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Film industry in Mississippi ready to move forward as writers strike ends

Photo courtesy of Writers Guild of America/Facebook

The second-longest writers’ strike in Hollywood history is set to end on Monday, October 2 with the signing of an agreement that would grant writers improved pay and benefits.

Officials with the Writers Guild of America (WGA) ended the strike on Wednesday morning after an agreement was reached with the Alliance of Motion Picture and Television Producers (AMPTP), an organization that represents some of the largest studios and production companies in Hollywood.

The contract, or memorandum of agreement (MOA), is set to include stipulations that would raise writers’ compensation, minimum pay, health fund rates, and pension, as well as improve the duration of employment and size of writing teams.

Other notable sections in the MOA focus on increasing residuals for writers and prohibiting the use of AI software to replace or reduce the number of writers.

Nina Parikh, director of the Mississippi Film Office, explained that writers have been concerned about the growing threat of software taking their jobs.

“There has to be something there to protect the writers, but there are a lot of issues that need to be addressed,” Parikh explained on The Gallo Show. “We’re at a time when that could actually be a reality.”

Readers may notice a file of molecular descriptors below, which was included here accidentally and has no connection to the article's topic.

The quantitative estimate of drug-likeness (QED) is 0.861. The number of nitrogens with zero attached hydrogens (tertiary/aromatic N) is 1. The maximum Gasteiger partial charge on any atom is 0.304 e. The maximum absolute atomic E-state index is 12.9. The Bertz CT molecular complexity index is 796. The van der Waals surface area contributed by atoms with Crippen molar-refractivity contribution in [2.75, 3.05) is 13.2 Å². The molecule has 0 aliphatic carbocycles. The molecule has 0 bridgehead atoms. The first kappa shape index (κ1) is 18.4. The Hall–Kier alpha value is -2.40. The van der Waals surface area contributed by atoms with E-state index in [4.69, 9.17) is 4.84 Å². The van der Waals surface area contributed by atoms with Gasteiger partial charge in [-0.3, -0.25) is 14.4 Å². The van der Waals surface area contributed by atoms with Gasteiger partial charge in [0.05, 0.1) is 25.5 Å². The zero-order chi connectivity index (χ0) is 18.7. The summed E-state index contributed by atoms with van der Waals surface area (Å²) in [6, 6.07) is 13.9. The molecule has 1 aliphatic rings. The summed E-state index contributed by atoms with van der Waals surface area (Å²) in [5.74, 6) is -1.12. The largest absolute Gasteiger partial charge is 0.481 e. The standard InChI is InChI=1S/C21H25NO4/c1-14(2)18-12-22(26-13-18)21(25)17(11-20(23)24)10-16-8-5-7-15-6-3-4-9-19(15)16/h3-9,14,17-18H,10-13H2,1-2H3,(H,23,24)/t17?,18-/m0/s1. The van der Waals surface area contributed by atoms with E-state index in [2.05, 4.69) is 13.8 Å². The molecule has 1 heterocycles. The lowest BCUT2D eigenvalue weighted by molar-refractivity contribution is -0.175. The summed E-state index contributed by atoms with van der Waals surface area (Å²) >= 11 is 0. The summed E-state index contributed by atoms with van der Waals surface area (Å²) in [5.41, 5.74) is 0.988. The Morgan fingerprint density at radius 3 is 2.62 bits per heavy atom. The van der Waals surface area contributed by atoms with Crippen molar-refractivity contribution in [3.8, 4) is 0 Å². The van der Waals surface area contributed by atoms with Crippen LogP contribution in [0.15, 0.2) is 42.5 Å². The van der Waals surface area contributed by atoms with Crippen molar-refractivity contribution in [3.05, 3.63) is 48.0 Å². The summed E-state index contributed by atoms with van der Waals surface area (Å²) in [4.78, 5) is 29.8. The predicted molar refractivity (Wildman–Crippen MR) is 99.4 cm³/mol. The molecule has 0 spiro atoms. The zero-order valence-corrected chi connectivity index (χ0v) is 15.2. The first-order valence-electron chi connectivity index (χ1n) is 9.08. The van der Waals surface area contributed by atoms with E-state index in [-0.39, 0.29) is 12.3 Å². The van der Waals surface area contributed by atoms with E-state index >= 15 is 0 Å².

Film projects across the board have experienced massive delays since the start of the strike, with the majority of expected movie and television releases being pushed back one to two years.

Parikh added that the delays have been seen in Mississippi’s film industry due to the 148-day strike, causing some projects to be put on an indefinite hold for the time being.

“We’ve had a lot of interest of people wanting to film in the state, but almost all of those projects that want to be here have been on hold because they can’t move forward without their contracts,” Parikh said. “We’re certainly feeling it, and everywhere in the state and my colleagues across the country are feeling it.”

At this time, the Screen Actors Guild – American Federation of Television and Radio Artists (SAG-AFTRA) is still on strike but is expected to begin separate negotiations with AMPTP on Monday.

“Everybody’s got their fingers crossed that they’re moving in the right direction and this will be wrapped up sooner rather than later,” Parikh added.

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